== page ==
There are many ways to paint a target. The concentric circles of Washington Color School innovator Kenneth Noland are soft and a bit craggy, and their pigment merges with the canvas. Jasper Johns’s are simpler and more painterly, and often juxtaposed with other elements. Unlike those predecessors, Dan Treado renders colored rings on circular panels, their pulsating orbits meant to evoke hypnotic powers. That’s why his Addison/Ripley Fine Art show is titled “You Are Getting Sleepy.”
The D.C. artist is known for painting abstract patterns that suggest things seen under a powerful microscope: amoebas, cells, subatomic structures. This show includes such pictures, also on circular panels and sometimes grouped with the targets in wall-filling installations. The largest includes 18 abutting or overlapping rounds, half of them targets. It’s a galaxy of random or orderly patterns, all seemingly ready to rotate.
Some of the pieces stand alone, and one suite of vertical stripe paintings uses a rectangular format. Single targets, like the show’s title picture, with its three-dozen rings, are little universes of their own.
Noland concealed the visual evidence of how he painted, and so does Treado, but with a different technique. He applies oils to impermeable surfaces, yet produces the appearance of softness and diffusion. It resembles airbrush work but is achieved with squeegees, scrapers, solvents and brushes of Treado’s devising. The resulting tones are complex and seemingly continuous, even when the hues contrast sharply. The show includes some vast compositions, but the pictures — fittingly for ones partly inspired by the microscopic — are also fascinating at close range.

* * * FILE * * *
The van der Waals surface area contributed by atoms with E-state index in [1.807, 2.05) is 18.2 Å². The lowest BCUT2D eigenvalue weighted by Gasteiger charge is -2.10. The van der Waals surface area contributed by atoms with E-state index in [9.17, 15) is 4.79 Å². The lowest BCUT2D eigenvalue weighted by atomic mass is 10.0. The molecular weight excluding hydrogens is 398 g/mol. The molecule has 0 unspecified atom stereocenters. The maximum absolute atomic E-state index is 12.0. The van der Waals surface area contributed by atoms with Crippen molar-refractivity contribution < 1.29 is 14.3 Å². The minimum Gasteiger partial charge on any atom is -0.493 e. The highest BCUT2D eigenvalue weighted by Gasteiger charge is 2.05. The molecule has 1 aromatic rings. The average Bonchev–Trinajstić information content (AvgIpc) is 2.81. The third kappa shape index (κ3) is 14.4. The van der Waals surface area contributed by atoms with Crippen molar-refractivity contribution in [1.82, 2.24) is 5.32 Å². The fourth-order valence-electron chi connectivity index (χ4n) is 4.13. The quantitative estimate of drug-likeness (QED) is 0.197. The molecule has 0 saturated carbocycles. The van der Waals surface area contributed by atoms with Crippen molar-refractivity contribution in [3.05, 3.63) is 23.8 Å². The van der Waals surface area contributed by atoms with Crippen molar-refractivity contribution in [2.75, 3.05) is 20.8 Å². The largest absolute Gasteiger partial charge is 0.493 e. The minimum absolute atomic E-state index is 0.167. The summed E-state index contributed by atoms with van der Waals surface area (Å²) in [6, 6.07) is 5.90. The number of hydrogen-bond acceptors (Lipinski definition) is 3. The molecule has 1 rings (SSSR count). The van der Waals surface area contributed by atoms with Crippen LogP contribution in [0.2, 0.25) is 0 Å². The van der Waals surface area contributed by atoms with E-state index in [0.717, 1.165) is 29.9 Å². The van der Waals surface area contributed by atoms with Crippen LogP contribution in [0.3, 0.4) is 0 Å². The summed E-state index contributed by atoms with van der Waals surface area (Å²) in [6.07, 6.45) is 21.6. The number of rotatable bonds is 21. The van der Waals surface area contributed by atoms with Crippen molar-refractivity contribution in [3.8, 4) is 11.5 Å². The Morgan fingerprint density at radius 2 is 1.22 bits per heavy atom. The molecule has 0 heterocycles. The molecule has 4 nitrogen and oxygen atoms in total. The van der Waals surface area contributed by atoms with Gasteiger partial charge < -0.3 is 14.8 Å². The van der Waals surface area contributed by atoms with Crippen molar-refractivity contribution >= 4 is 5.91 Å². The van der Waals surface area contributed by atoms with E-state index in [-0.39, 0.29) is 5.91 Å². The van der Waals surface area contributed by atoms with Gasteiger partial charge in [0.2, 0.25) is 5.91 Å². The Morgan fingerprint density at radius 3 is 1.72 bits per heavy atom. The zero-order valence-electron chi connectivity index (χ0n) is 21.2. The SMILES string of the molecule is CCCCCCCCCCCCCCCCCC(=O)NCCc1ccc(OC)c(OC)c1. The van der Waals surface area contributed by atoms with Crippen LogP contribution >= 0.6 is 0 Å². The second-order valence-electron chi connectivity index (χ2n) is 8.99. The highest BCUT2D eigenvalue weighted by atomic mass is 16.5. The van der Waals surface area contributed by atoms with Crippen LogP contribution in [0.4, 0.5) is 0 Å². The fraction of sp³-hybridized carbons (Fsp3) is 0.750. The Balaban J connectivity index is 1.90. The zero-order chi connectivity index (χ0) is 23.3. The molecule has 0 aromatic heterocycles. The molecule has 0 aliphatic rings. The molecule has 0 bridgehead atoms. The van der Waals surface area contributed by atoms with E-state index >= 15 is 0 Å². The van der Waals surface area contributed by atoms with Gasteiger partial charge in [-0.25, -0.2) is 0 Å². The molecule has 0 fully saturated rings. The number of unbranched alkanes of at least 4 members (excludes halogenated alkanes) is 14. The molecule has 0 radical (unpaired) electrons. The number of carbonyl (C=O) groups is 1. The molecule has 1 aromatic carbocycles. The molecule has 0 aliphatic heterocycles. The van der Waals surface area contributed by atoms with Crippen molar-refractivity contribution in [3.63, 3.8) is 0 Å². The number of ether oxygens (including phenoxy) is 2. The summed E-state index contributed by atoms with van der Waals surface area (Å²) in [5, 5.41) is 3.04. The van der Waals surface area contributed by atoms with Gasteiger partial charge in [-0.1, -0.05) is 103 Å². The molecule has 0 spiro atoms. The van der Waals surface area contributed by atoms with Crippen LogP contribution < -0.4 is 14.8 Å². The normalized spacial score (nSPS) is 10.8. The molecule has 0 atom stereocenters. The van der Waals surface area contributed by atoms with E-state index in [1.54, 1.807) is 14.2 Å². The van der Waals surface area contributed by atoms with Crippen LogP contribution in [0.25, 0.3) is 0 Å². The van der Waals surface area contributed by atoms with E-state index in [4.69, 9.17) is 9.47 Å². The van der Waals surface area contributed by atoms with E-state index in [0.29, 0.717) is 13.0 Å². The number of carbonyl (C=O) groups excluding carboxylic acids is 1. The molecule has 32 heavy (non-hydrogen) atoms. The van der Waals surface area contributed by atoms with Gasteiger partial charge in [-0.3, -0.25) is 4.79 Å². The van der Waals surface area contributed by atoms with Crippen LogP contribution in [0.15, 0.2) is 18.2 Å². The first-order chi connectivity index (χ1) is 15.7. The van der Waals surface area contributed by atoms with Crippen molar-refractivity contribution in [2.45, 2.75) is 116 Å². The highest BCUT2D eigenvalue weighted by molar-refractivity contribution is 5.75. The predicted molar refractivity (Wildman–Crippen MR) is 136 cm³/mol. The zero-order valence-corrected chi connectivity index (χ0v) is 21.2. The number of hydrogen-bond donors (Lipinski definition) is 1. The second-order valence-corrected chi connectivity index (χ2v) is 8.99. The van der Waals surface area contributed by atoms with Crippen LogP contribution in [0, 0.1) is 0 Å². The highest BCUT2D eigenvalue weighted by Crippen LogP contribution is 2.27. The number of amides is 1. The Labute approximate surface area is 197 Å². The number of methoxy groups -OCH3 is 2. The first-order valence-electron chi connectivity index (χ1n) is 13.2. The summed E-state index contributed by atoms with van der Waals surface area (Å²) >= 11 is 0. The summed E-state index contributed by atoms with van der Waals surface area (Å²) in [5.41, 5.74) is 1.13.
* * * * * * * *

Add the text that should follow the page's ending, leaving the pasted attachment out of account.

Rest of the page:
Dan Treado: You Are Getting Sleepy On view through May 28 at Addison/Ripley Fine Art, 1670 Wisconsin Ave. NW. 202-338-5180. addisonripleyfineart.com.
The circumstances behind them are similar, but the two sets of photographs in “Half-Lives and Half-Truths in the Radioactive Shadowlands” are very different. The Goethe-Institut show marks the 30th anniversary of the 1986 Chernobyl nuclear-plant catastrophe with disturbing pictures by D.C.’s Gabriela Bulisova. These contrast Dutchman Robert Knoth’s gentler images of the region around Japan’s Fukushima plant, which experienced a triple meltdown in 2011.
Knoth’s work, done for a Greenpeace project, includes misty green landscapes and studies of abandoned structures. The latter are mostly in good repair, with traffic lights and vending machines still plugged in and glowing. Although Knoth did photograph Fukushima-area residents, none of those pictures is included here.
In Ukraine and Belarus between 2002 and 2005, Bulisova documented a more visibly damaged landscape and population. There’s an uncanny image of a horse inside a derelict house, but most of the photos are of people. These include two with visible effects of radiation poisoning: a child with hydrocephaly that later proved fatal, and a woman with a grisly neck scar from surgery to remove her thyroid. Such operations are so common in the region, Bulisova notes, that the wound is called the “Belarus necklace.”
Half-Lives and Half-Truths in the Radioactive Shadowlands On view through May 20 at Goethe-Institut Washington, 1990 K St. NW (entrance on 20th Street). 202-847-4700. goethe.de/washington.